A five-member committee set up to review the role and mandate of the National Accreditation Board (NAB) and the National Council for Tertiary Education (NCTE) has recommended that the two institutions should be merged into one composite entity.
To be known as the Ghana Tertiary Education Commission (GTEC), the institution will be headed by a director-general, with three deputies, each of whom will be assigned clear-cut roles.
For instance, one of the deputies will be in charge of accreditation and quality assurance, another one will be in charge of research, while the third will be in charge of administration.
The committee, chaired by a former Director-General of the Ghana Education Service (GES), Prof. Jerome Djangmah, has Prof. J.N. Ayertey, Mr Kwesi Eshun, Mrs Lucy Brimpong Ayeh and Ms Ecclis Andoh as other members.
Sharing the recommendations with the Daily Graphic in an interview, the Minister of State in charge of Tertiary Education, Prof. Kwesi Yankah, explained that the recommendations were actually proposals which had been presented to the Ministry of Education for consideration.
“Currently, we are deliberating on the various issues raised in the report, after which it will be forwarded to Cabinet and subsequently to Parliament for approval,” he said.
Prof. Yankah said the committee did an extensive work, having to travel to other countries to understudy best practices in contemporary times.
Prof. Yankah explained that currently, the work of the two institutions, the NAB and the NCTE, virtually constituted a duplication.
In terms of hierarchy, he said, it was not clear which was superior and was hopeful that the merger would help avoid duplications.
The situation as it existed now was creating unnecessary hierarchical problems, he said, adding that currently, one was reporting directly to the President, while the other to the Ministry of Education, a development which, he said, was not the best.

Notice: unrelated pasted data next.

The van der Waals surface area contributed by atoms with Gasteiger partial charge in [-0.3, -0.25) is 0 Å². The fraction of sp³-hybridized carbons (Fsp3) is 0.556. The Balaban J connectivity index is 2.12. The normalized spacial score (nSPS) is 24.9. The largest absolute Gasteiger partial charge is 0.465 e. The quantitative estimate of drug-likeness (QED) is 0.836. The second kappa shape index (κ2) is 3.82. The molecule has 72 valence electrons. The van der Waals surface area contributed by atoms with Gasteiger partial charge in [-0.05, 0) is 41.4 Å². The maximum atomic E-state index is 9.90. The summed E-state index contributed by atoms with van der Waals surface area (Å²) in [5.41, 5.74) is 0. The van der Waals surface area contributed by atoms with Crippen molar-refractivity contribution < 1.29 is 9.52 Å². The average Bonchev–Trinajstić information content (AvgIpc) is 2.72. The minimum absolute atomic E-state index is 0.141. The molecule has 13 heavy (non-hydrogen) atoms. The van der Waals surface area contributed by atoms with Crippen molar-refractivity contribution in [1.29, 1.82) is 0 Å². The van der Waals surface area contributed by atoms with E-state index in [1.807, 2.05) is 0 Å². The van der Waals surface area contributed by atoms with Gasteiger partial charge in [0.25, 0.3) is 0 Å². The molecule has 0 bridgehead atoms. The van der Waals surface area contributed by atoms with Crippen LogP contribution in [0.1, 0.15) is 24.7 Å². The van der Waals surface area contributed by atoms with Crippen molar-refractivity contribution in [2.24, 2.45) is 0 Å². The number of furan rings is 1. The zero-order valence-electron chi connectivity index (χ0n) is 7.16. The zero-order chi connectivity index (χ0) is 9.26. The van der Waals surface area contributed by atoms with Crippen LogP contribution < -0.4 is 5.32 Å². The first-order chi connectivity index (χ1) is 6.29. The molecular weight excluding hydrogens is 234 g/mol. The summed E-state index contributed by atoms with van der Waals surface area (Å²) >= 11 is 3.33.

He explained that the merger was to ensure greater harmony and efficiency and streamline their activities and ensure that their terms of reference do not overlap.
Prof. Yankah added that the merger would also give the institution a focus and facilitate coordination.
He said the ministry was keen on strengthening the regulatory body to be able to work effectively and efficiently.
Mandate of the NCTE
The NCTE was established in 1993 to, among others, advise the minister on the development of institutions of tertiary education in Ghana.
It is also intended to enquire into the financial needs of tertiary institutions and advise the minister accordingly.
It is also to recommend national standards and norms, including standards and norms on staff, costs, accommodation and time utilisation for the approval of the minister.
Additionally, the council is required to monitor the implementation of any approved national standards and norms by the institutions and to advise the minister generally on rates of remuneration and other conditions of service of staff members of the institutions.
Mandate of the NAB
The NAB, on the other hand, was established under the National Accreditation Board Act 2007, Act 744 as the government’s agency responsible for the regulation, supervision and accreditation of tertiary institutions in the country.
It is also to advise the President on the grant of a charter to a private tertiary institution.
The NAB also accredits both public and private tertiary institutions with regard to the contents and standards of their programmes, as well as determine, in consultation with the appropriate institution or body, the programme and requirements for the proper operation of that institution and the maintenance of acceptable levels of academic or professional standards.